Unauthorized Access

1.       What is an unauthorized access?  

It is the act when someone is gaining access to a network, system, application or other resource without permission. Unauthorized access could occur if a user attempts to access an area of a system that is not allowed to be accessed by this particular user. This can be a result of unmodified default access policies or lack of clearly defined access policy documentation in the company / institution.

2.       First steps: the usage of a firewall.

A way to protect our computers is by a network firewall. It may be a hardware device, software program, or a combination of the two. Network firewalls guard an internal computer network against malicious access from the outside. Network firewalls may also be configured to restrict access to the outside from internal users.

3.       Why and How to mitigate the risk?

If someone were to gain unauthorized access to your organization’s internal network, that person could cause damage in many ways, perhaps by accessing sensitive files from a host, by planting a virus, or by hindering network performance by flooding your network with illegitimate packets.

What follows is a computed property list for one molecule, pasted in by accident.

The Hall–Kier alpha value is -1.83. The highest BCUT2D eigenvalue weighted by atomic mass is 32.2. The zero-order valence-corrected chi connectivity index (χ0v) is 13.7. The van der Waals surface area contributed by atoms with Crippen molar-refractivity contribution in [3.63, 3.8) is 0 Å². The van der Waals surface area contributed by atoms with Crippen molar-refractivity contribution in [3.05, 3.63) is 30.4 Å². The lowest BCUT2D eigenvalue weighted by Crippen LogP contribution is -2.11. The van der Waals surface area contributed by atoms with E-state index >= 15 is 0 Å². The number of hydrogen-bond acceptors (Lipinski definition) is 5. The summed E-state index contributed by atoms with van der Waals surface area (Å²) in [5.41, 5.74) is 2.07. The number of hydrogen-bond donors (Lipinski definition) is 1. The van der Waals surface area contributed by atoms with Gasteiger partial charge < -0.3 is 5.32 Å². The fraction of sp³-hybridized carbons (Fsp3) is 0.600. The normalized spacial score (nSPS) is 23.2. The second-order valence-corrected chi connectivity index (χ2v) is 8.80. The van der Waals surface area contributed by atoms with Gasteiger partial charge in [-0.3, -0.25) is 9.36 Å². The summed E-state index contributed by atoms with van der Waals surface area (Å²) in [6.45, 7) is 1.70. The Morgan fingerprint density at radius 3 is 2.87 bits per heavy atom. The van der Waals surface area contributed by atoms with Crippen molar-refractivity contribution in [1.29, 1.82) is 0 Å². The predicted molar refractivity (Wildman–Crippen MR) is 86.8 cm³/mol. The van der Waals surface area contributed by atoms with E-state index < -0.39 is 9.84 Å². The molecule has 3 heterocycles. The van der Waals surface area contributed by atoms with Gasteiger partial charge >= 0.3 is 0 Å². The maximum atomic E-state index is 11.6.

This risk can also apply to a person within your network attempting to access another internal network such as a Research and Development subnetwork with sensitive and critical data. That person could intentionally or inadvertently cause damage; for example, that person might access confidential files or tie up a time-critical printer.

To prevent unauthorized access, you can require users to be authenticated before they gain access into a network. When users attempt to access a service or host (such as a web site or file server) within the protected network, they must first enter certain data such as a username and password, and possibly additional identification information. After successful authentication (depending on the method of authentication), users will be assigned specific privileges, allowing them to access specific network assets. In most cases, this type of authentication would be facilitated by using specific access protocols in conjunction with an authentication protocol, such as TACACS+ or RADIUS.

Just as in preventing unauthorized access to specific network devices, you need to decide whether or not you want the authentication database to reside locally or on a separate security server. A local security database is useful if you have very few routers providing network access. Local security database does not require a separate (and costly) security server. A remote, centralized security database is convenient when you have a large number of devices providing network access because it prevents you from having to update each router with new or changed username authentication and authorization information for potentially hundreds of thousands of dial-in users. A centralized security database also helps establish consistent remote access policies throughout a corporation.